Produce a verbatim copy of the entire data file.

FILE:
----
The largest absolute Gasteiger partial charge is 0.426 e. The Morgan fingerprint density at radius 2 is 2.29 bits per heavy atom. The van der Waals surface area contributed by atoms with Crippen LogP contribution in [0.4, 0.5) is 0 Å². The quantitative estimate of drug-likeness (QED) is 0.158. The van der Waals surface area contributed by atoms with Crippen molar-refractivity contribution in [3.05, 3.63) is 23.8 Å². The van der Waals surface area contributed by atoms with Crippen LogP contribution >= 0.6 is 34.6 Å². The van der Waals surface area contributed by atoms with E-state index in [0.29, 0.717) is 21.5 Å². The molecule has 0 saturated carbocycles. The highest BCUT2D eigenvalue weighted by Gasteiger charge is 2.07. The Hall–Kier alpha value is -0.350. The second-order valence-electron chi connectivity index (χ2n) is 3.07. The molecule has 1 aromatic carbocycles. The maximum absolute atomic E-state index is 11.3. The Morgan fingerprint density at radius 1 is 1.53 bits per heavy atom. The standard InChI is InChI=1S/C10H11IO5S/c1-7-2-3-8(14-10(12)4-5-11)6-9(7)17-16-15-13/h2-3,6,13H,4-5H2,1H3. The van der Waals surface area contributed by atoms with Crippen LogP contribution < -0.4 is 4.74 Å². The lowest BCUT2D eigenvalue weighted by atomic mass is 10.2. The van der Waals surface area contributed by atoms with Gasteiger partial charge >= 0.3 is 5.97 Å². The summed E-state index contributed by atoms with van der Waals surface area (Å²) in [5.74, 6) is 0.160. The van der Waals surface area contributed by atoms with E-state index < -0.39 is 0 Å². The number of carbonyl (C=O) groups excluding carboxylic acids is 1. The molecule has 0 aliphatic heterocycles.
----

The largest absolute Gasteiger partial charge is 0.426 e. The Morgan fingerprint density at radius 2 is 2.29 bits per heavy atom. The van der Waals surface area contributed by atoms with Crippen LogP contribution in [0.4, 0.5) is 0 Å². The quantitative estimate of drug-likeness (QED) is 0.158. The van der Waals surface area contributed by atoms with Crippen molar-refractivity contribution in [3.05, 3.63) is 23.8 Å². The van der Waals surface area contributed by atoms with Crippen LogP contribution >= 0.6 is 34.6 Å². The van der Waals surface area contributed by atoms with E-state index in [0.29, 0.717) is 21.5 Å². The molecule has 0 saturated carbocycles. The highest BCUT2D eigenvalue weighted by Gasteiger charge is 2.07. The Hall–Kier alpha value is -0.350. The second-order valence-electron chi connectivity index (χ2n) is 3.07. The molecule has 1 aromatic carbocycles. The maximum absolute atomic E-state index is 11.3. The Morgan fingerprint density at radius 1 is 1.53 bits per heavy atom. The standard InChI is InChI=1S/C10H11IO5S/c1-7-2-3-8(14-10(12)4-5-11)6-9(7)17-16-15-13/h2-3,6,13H,4-5H2,1H3. The van der Waals surface area contributed by atoms with Crippen LogP contribution < -0.4 is 4.74 Å². The lowest BCUT2D eigenvalue weighted by atomic mass is 10.2. The van der Waals surface area contributed by atoms with Gasteiger partial charge >= 0.3 is 5.97 Å². The summed E-state index contributed by atoms with van der Waals surface area (Å²) in [5.74, 6) is 0.160. The van der Waals surface area contributed by atoms with E-state index < -0.39 is 0 Å². The number of carbonyl (C=O) groups excluding carboxylic acids is 1. The molecule has 0 aliphatic heterocycles.